On Monday, Pakistan sentenced former Indian Navy officer Kulbhushan Jadhav to death for espionage and "subversive activities" across the country. While India has been maintaining that Jadhav is a former Indian naval official caught from Iran's Chabahar, where he ran a ferry business, Pakistan, on the other hand, claims he is a serving RAW officer who was covertly supporting the Baloch rebels.
Caught on 3 March, 2016, Pakistan used the 'Jadhav card' to accuse India of creating trouble in Balochistan and other parts of the country.
Pakistan also came out with Jadhav's confessional video in April 2016, where he conceded that his "purpose was to hold meetings with Baloch insurgents and carry out activities with their collaboration". The footage apparently also shows him saying that he had set up a small business in Chabahar in Iran which facilitated him to achieve undetected existence and visits to Karachi in 2003 and 2004.
However, India had rejected the validity of the video and claimed that it was tutored or recorded under immense mental and physical pressure.
Before Jadhav, another Indian citizen Sarabjit Singh was sentenced to death for spying. However, he died on 2 May, 2013, succumbing to his serious injuries after being attacked by his jail inmates in Lahore's Kot Lakhpat Jail.
While Sarabjit's story hogged media's attention, few other stories of alleged Indian spies could not get the same amount of attention from the Indian media.
While India has never hanged a Pakistani spy, Pakistan hanged an alleged "spy" in 1999. AFP had quoted Pakistani sources as saying that Shaikh Shamim was caught "red-handed" near the border with India in 1989. Pakistani police had also added that a transmitter he was allegedly using to communicate military secrets was also seized back then.
Known in the internet world for being the possible inspiration behind the film, "Ek Tha Tiger", Ravindra Kaushik is one of the few Indians whose record as a "spy" is now well known.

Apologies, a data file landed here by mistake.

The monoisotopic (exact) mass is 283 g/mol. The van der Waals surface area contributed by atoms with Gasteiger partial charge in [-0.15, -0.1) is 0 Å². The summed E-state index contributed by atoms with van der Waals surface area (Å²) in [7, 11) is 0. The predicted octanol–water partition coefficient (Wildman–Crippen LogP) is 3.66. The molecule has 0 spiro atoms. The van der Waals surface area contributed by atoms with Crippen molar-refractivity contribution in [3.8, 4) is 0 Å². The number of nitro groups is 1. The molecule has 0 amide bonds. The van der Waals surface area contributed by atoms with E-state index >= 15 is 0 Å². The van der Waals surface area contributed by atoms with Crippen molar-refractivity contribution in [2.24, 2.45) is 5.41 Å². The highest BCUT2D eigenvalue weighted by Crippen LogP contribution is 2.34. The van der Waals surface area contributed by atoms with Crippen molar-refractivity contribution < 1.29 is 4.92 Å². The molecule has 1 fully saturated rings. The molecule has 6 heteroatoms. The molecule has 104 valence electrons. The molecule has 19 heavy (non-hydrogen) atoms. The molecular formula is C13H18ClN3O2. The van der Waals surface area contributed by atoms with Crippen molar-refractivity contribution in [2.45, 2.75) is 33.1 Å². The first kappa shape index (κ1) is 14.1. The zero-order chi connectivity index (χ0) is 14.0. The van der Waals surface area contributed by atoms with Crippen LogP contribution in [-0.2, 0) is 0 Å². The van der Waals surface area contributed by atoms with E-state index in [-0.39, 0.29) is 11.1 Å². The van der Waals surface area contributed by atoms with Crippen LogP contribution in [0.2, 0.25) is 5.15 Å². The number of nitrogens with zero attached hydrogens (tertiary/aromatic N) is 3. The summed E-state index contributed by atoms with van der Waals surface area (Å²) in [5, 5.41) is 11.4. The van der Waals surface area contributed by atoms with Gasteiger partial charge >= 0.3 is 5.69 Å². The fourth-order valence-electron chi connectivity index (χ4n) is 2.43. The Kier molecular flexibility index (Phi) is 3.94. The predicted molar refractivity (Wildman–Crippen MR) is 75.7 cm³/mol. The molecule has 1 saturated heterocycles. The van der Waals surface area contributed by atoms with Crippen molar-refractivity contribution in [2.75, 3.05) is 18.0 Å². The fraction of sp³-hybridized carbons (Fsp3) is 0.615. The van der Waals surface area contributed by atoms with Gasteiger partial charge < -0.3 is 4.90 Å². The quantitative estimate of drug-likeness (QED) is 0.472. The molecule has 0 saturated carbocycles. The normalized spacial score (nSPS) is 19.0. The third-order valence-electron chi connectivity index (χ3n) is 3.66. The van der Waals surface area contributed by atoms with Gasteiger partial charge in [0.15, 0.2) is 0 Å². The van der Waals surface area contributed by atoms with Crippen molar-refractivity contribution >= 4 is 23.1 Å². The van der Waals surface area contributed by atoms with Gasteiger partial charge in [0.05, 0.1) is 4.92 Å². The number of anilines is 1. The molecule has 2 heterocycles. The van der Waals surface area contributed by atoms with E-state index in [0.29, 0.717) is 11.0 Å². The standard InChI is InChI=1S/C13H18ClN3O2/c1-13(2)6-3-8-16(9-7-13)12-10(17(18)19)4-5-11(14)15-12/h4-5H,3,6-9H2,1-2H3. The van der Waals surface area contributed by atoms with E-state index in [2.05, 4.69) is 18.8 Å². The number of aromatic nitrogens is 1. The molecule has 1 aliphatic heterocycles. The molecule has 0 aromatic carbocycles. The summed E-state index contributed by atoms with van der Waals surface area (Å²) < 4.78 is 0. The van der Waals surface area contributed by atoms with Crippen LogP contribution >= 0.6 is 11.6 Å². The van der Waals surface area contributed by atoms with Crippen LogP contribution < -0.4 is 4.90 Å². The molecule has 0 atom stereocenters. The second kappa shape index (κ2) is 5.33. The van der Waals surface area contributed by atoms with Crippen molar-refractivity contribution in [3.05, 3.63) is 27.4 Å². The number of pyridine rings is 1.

According to a report in Dawn, Kaushik was recruited by the RAW, trained, and sent to Pakistan in 1975. He later joined the Pakistan Army, reaching the rank of Major. Throughout his undercover days in Pakistan, he lived under the alias Nabi Ahmad Shakir. A classic case of human intelligence, the report added that between 1979 and 1983, Kaushik provided sensitive information to India.
However, he was caught in the mid-1980s and jailed. He died in Multan jail in 2001 after contracting tuberculosis.
While hundreds of Indians languishing in Pakistani jails fail to return home, Kashmir Singh had been one of the few lucky prisoners who could go back home. Arrested in 1973, he was convicted and sentenced to death for spying, a charge he denied for 35 years that he served in a Pakistani jail.
However, Singh was pardoned by the then president Pervez Musharraf in 2008. He received a hero's welcome on his arrival, where he dropped a bombshell that he was indeed a spy.
“I was a spy and did my duty. I went to serve the country. Even Pakistan authorities failed to get this information from me,” PTI had quoted him as saying.
With inputs from agencies
Published Date: Apr 11, 2017 01:37 pm | Updated Date: Apr 11, 2017 01:46 pm